by Amanda, Marketing & Strategy
Recently, we had the chance to break out of our delicious Los Angeles foodie bubble and take a trip to the gateway of Yosemite: Merced, California. We created the brand identity for Bobcat Diner, a new restaurant concept with ambitious plans for growth. With the location and expansion plans in mind, we took inspiration from the iconic graphics of the National and State Parks to create a design that would resonate with the local Merced community, and work just as well in new locations across the country. We didn’t take it too seriously, though, with a tongue-in-cheek approach to the outdoors tucked away within the copy.
We were lucky to be brought in at the very beginning of construction, so you’ll find our graphic design work in the campfire logo, oversized trail maps on the walls (providing helpful directions to lunch and dinner over the mountainous milkshakes), and the guide to Bobcat Guide merit badges. The menus serve as a Guide Book, filled with hand-drawn illustrations for our Bobcat Guide Tips to accompany the menu of diner mainstays including breakfast skillets, burgers and sandwiches.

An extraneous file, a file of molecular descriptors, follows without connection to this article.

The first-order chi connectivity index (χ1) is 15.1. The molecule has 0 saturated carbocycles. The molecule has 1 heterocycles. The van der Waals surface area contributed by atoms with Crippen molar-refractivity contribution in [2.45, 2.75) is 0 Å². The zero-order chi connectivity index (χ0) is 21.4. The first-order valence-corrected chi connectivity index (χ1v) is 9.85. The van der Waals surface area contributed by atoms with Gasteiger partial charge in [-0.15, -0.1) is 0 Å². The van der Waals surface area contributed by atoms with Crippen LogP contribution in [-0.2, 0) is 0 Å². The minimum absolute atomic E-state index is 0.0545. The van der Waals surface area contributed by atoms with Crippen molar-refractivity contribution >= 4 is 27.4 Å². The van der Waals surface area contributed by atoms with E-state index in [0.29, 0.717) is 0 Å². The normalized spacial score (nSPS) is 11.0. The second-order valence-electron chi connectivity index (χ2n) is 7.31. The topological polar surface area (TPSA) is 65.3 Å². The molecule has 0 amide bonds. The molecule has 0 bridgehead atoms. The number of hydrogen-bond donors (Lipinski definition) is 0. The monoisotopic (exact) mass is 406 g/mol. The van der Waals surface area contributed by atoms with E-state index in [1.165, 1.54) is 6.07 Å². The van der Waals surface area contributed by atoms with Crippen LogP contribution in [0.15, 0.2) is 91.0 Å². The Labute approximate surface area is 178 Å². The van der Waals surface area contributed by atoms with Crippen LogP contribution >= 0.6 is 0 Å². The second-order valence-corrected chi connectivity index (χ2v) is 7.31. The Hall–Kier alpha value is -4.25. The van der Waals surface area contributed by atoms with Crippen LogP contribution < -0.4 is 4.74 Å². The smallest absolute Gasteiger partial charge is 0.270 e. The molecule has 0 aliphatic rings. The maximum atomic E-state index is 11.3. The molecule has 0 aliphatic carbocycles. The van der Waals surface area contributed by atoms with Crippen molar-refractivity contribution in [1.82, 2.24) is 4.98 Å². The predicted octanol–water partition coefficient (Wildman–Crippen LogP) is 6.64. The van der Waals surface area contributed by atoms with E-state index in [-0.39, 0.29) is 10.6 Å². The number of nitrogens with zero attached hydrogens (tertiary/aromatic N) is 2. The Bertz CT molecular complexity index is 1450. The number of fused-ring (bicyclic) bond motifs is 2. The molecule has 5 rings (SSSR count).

Once the design was complete and construction underway, our marketing team took over the restaurant’s pre-opening social media, bringing the brand’s outdoorsy voice to life and building anticipation for the opening. When California’s unexpected rain caused construction delays, we tackled the challenge of keeping interest high as the opening day changed, and changed again. When the grand opening finally arrived, we were there to capture the excitement before handing the social reins back to to the restaurant team.
All in all, we enjoyed our excursion into the wilds of Central California, and like the restaurant, we try to be true to the Bobcat Oath, even back here in Los Angeles.
We want to make things look better. That’s what Beautify Earth wants, too. Their mission is to link up loving artists with unloved spaces to turn them into something everyone can love. Yeah, we used “love” 3 times because there is a lot needed right now and Pico Boulevard in Santa Monica was a great place to start.